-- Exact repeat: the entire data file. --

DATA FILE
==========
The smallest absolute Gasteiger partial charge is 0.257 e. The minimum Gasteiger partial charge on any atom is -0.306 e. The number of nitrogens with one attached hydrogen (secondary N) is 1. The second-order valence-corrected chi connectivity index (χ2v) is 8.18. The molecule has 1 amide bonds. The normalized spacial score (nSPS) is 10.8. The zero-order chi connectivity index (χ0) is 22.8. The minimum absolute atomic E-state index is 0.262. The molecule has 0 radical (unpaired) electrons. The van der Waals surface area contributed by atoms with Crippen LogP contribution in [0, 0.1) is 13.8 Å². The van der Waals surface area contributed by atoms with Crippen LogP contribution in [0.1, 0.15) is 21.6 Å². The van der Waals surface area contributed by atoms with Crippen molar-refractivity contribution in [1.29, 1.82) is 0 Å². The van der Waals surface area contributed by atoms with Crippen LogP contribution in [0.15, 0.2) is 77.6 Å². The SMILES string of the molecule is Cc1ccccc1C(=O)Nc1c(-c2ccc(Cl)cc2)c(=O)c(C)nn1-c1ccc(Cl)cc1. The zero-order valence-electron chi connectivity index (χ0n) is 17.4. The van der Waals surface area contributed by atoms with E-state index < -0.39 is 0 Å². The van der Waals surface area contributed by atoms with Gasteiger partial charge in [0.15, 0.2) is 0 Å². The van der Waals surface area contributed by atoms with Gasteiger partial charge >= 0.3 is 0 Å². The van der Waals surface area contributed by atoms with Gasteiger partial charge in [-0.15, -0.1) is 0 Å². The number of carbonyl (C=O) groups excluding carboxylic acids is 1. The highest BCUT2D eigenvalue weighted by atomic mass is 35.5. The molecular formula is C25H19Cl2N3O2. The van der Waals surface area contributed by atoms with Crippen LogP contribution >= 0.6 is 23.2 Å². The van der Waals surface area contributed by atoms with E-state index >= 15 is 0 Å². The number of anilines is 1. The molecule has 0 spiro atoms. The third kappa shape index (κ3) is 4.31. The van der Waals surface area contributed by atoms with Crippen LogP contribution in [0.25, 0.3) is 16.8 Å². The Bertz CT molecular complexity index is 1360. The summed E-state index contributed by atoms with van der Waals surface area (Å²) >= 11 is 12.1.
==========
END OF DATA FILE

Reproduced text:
The smallest absolute Gasteiger partial charge is 0.257 e. The minimum Gasteiger partial charge on any atom is -0.306 e. The number of nitrogens with one attached hydrogen (secondary N) is 1. The second-order valence-corrected chi connectivity index (χ2v) is 8.18. The molecule has 1 amide bonds. The normalized spacial score (nSPS) is 10.8. The zero-order chi connectivity index (χ0) is 22.8. The minimum absolute atomic E-state index is 0.262. The molecule has 0 radical (unpaired) electrons. The van der Waals surface area contributed by atoms with Crippen LogP contribution in [0, 0.1) is 13.8 Å². The van der Waals surface area contributed by atoms with Crippen LogP contribution in [0.1, 0.15) is 21.6 Å². The van der Waals surface area contributed by atoms with Crippen molar-refractivity contribution in [1.29, 1.82) is 0 Å². The van der Waals surface area contributed by atoms with Crippen LogP contribution in [0.15, 0.2) is 77.6 Å². The SMILES string of the molecule is Cc1ccccc1C(=O)Nc1c(-c2ccc(Cl)cc2)c(=O)c(C)nn1-c1ccc(Cl)cc1. The zero-order valence-electron chi connectivity index (χ0n) is 17.4. The van der Waals surface area contributed by atoms with E-state index < -0.39 is 0 Å². The van der Waals surface area contributed by atoms with Gasteiger partial charge in [0.15, 0.2) is 0 Å². The van der Waals surface area contributed by atoms with Gasteiger partial charge >= 0.3 is 0 Å². The van der Waals surface area contributed by atoms with Gasteiger partial charge in [-0.15, -0.1) is 0 Å². The number of carbonyl (C=O) groups excluding carboxylic acids is 1. The highest BCUT2D eigenvalue weighted by atomic mass is 35.5. The molecular formula is C25H19Cl2N3O2. The van der Waals surface area contributed by atoms with Crippen LogP contribution >= 0.6 is 23.2 Å². The van der Waals surface area contributed by atoms with E-state index >= 15 is 0 Å². The number of anilines is 1. The molecule has 0 spiro atoms. The third kappa shape index (κ3) is 4.31. The van der Waals surface area contributed by atoms with Crippen LogP contribution in [0.25, 0.3) is 16.8 Å². The Bertz CT molecular complexity index is 1360. The summed E-state index contributed by atoms with van der Waals surface area (Å²) >= 11 is 12.1.